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Normal Elevation | LakeLubbers

This is a lake's normal water level, measured by the lake's surface distance above sea level. For a reservoir, this water level is also known as "full pond" or "full pool".

You can find many of the world's highest-elevated lakes on LakeLubbers. Lakes with the lowest elevations (known by LakeLubbers) are shown on the final page of that list.


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Shoreline Length | LakeLubbers

This is the length of the exterior shoreline around a lake - measured at the lake's normal elevation. The shoreline length can be considerably shorter or longer when lake water levels are lower or higher than normal.

A lake with many coves has a much longer shoreline than a lake of similar surface area that is nearly circular in shape.

When known, the shoreline miles that we report in our statistics include only the lake's exterior shoreline, and exclude the shorelines of islands located within a lake's boundaries. In lakes with many islands, those islands' combined shorelines may exceed a lake's exterior shoreline.

You can find many of the world's longest-shoreline lakes on Lakelubbers.


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Surface Area | LakeLubbers

This is the area (acreage, square kilometers, etc.) of the top surface area of a lake - measured at a lake's normal elevation. The surface area can be considerably smaller or larger when lake levels are lower or higher than normal. North America's Lake Superior is the world's largest freshwater lake by this measure.

The other measure of a lake's size is the lake's water volume. By that measure, the world's largest freshwater lake is Lake Baikal in Siberia.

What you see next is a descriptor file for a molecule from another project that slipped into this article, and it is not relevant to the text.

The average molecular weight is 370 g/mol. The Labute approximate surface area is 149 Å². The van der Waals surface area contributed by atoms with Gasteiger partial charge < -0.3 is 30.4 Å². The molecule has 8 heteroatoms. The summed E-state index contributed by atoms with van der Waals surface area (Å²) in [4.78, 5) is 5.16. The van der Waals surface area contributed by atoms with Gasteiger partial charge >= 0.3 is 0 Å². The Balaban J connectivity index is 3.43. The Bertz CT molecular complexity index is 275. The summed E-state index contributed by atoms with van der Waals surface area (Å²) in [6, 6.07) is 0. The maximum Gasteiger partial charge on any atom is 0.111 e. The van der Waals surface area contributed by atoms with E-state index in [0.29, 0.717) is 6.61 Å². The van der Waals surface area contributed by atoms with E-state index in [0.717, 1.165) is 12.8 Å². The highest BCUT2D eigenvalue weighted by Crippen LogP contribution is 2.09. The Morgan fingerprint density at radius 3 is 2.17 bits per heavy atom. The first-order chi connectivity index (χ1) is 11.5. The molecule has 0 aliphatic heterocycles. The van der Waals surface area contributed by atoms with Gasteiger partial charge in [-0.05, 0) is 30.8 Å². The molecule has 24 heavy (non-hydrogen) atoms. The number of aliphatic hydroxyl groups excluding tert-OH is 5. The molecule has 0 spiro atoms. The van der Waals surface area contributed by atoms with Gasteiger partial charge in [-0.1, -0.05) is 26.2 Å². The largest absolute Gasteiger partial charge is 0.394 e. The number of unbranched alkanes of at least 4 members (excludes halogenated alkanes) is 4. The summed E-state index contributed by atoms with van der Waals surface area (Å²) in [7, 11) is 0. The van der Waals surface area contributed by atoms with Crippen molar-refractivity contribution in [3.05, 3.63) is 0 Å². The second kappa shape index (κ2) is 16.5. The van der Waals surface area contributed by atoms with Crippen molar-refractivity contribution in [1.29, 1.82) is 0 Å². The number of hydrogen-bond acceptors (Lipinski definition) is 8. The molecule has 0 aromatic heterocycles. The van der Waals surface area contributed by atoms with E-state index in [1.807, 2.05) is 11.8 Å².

You can find many of the world's largest lakes (acres) on Lakelubbers. There is no widely-accepted minimum surface area that defines a lake. What Lakelubbers describes as a lake, you might call a pond. The smallest lake that Lakelubbers currently includes is Hawaii's 2-acre Lake Waiau.


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Water Level Control | LakeLubbers

This is the organization that controls water releases or outflows from the lake or reservoir. In the USA, this is often the US Army Corps of Engineers, a power company, a municipal water system, an irrigation district, or a paper manufacturing company. In the case of private or gated lakes, a homeowners' association may be the lake's controlling authority.

Many lakes cross borders, including North America's Great Lakes. The control of such lakes and their coveted freshwater may be amicably shared - or hotly disputed.

"Water wars" continue at many lakes as growing populations and crop irrigation needs compete for the freshwater that lakes contain.


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Lake Type | LakeLubbers

There are 3 basic types of lakes that are currently included on LakeLubbers. 2 types may be dammed or not dammed, producing 5 classifications.

- A Reservoir is a man-made freshwater lake that is usually created by damming rivers.

- A Natural Freshwater Lake occurs naturally - often by glacial activity - and has a salinity of less than 30 parts per thousand. It may be dammed to produce electricity or for other reasons.

- A Natural Saltwater Lake occurs naturally and has a salinity of more than 30 parts per thousand (ppt). It may be dammed.

"Brackish" water may be categorized as freshwater or saltwater, depending on its salt content (salinity). Oligohaline water has less than 15 ppt of salt. Mesohaline water has 15-29 ppt. Polyhaline has 30-335 ppt.